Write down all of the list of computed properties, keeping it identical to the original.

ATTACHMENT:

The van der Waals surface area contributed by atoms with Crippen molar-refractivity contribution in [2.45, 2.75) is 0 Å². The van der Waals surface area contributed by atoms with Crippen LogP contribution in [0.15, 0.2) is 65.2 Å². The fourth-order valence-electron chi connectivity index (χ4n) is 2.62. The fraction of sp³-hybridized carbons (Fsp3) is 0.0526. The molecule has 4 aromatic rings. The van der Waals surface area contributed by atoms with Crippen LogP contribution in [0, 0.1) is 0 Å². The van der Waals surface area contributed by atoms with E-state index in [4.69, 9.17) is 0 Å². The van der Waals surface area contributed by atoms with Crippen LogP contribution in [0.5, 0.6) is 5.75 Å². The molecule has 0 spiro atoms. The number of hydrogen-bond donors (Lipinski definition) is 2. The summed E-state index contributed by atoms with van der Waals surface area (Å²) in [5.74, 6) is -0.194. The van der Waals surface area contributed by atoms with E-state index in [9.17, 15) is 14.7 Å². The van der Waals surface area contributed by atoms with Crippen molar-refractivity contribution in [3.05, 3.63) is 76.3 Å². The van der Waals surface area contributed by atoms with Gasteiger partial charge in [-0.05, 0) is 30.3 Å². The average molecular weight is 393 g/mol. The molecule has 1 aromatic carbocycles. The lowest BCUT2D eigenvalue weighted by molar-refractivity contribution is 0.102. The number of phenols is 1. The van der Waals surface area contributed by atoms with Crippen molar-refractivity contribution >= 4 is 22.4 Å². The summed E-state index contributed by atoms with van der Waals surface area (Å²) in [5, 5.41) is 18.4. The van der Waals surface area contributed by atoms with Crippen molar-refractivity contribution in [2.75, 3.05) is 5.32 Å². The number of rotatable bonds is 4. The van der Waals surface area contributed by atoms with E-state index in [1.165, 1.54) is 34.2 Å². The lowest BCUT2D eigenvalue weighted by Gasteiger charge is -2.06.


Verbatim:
The van der Waals surface area contributed by atoms with Crippen molar-refractivity contribution in [2.45, 2.75) is 0 Å². The van der Waals surface area contributed by atoms with Crippen LogP contribution in [0.15, 0.2) is 65.2 Å². The fourth-order valence-electron chi connectivity index (χ4n) is 2.62. The fraction of sp³-hybridized carbons (Fsp3) is 0.0526. The molecule has 4 aromatic rings. The van der Waals surface area contributed by atoms with Crippen LogP contribution in [0, 0.1) is 0 Å². The van der Waals surface area contributed by atoms with E-state index in [4.69, 9.17) is 0 Å². The van der Waals surface area contributed by atoms with Crippen LogP contribution in [0.5, 0.6) is 5.75 Å². The molecule has 0 spiro atoms. The number of hydrogen-bond donors (Lipinski definition) is 2. The summed E-state index contributed by atoms with van der Waals surface area (Å²) in [5.74, 6) is -0.194. The van der Waals surface area contributed by atoms with E-state index in [9.17, 15) is 14.7 Å². The van der Waals surface area contributed by atoms with Crippen molar-refractivity contribution in [3.05, 3.63) is 76.3 Å². The van der Waals surface area contributed by atoms with Gasteiger partial charge in [-0.05, 0) is 30.3 Å². The average molecular weight is 393 g/mol. The molecule has 1 aromatic carbocycles. The lowest BCUT2D eigenvalue weighted by molar-refractivity contribution is 0.102. The number of phenols is 1. The van der Waals surface area contributed by atoms with Crippen molar-refractivity contribution >= 4 is 22.4 Å². The summed E-state index contributed by atoms with van der Waals surface area (Å²) in [5, 5.41) is 18.4. The van der Waals surface area contributed by atoms with Crippen molar-refractivity contribution in [2.75, 3.05) is 5.32 Å². The number of rotatable bonds is 4. The van der Waals surface area contributed by atoms with E-state index in [1.165, 1.54) is 34.2 Å². The lowest BCUT2D eigenvalue weighted by Gasteiger charge is -2.06.